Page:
February 14, 1942

Asked an old man of eighty years which regime he prefers: Spanish, American or Japanese?

The old man thought for a moment. Then he answered and there was a sparkle in his eyes: “The best regime is our own regime. A Filipino regime!”

There is much wisdom in the old man’s answer. A foreign regime, no matter how benevolent, cannot be preferred. A master is always a master. Spain may have given us Christianity; America, democracy; and Japan, racial dignity. But only we can give ourselves national sovereignty. It is useless to await the fulfillment of promises of independence. Independence is not given. It is always there, sometimes completely suppressed, sometimes partly chained. And it is up to the people to declare themselves independent and to make that independence a reality. Words do not make it. Only actions.

Meeting of rice-producers at the Bureau of Plant Industry. Present were Sanvictores, Silayan, Juan and Jose Cojuangco, Alzate, Mrs. Rustia, Mrs. de Leon, Belmonte, Cajucom, Alfredo Santos, L. de Leon, Virgilio Rodriguez, Quisumbing, Balmaceda, Gabaldon and myself. Supervisor Noya presented the plan of the NARIC regarding the purchase of the harvest. The producers were told how much they would be paid for their rice. While their opinion was sounded, the final decision rested on the NARIC. The price fixed by the NARIC took into account both the ability of the consumers to pay and a reasonable profit for the producers. The NARIC is the neutral body standing between consumers and producers. If someday the producers control the rice industry and they are the ones to dictate the price of rice, the industry will collapse because the balance maintained presently by the NARIC will be removed. The determination of the price of rice must always be placed in the hands of a disinterested body.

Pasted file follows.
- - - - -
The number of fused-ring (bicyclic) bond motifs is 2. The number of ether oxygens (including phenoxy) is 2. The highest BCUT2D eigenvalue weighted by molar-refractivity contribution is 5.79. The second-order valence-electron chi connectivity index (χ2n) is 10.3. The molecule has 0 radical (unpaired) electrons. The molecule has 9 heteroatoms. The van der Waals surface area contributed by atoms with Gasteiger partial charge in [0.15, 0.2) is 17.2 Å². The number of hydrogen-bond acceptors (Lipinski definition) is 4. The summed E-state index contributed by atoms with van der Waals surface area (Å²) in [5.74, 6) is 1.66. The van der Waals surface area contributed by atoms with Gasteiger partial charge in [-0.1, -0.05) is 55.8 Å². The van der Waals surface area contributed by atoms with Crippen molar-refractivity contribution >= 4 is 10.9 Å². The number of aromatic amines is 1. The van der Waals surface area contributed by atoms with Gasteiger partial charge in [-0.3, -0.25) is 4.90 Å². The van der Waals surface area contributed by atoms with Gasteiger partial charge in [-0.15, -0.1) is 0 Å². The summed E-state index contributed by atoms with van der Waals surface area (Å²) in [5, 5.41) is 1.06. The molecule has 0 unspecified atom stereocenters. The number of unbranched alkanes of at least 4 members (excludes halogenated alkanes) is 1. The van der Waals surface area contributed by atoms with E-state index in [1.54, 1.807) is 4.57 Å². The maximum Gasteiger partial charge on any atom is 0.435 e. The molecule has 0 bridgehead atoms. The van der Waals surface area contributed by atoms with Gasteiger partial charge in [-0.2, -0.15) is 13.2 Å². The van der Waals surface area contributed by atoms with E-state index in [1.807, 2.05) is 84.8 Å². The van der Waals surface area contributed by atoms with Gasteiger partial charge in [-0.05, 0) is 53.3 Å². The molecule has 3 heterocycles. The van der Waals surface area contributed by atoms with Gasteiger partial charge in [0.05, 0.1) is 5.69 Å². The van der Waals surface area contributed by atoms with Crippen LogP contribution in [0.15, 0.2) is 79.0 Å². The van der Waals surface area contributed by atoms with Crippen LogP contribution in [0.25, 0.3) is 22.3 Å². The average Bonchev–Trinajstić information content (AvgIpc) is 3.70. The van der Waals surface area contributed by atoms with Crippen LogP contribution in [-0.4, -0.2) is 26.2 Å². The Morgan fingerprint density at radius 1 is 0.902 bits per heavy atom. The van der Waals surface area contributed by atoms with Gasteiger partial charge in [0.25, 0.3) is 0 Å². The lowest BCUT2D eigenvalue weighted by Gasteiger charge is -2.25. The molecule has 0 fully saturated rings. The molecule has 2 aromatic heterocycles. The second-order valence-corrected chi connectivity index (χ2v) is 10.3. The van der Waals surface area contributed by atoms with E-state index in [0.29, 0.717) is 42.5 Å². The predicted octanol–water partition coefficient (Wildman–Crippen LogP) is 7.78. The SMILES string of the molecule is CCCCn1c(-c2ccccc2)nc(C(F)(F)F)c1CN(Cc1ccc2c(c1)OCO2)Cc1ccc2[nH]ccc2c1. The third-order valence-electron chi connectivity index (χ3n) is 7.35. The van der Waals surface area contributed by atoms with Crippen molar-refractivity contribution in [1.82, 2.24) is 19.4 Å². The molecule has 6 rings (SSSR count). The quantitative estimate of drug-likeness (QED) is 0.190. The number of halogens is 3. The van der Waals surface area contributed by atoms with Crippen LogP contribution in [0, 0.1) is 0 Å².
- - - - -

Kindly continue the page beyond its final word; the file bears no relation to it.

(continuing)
Two Japanese soldiers were knocking at the door of my friend’s house. Since they were asleep, because it was midnight, they were not able to open the door immediately. When they finally opened the door, the Japanese were very angry. They slapped my friend and threatened him with Fort Santiago. He came to me this morning complaining. He wants to know how he can obtain redress for grievances.

“In these days,” I told him, “patience is better.”

Fire can be extinguished by water.

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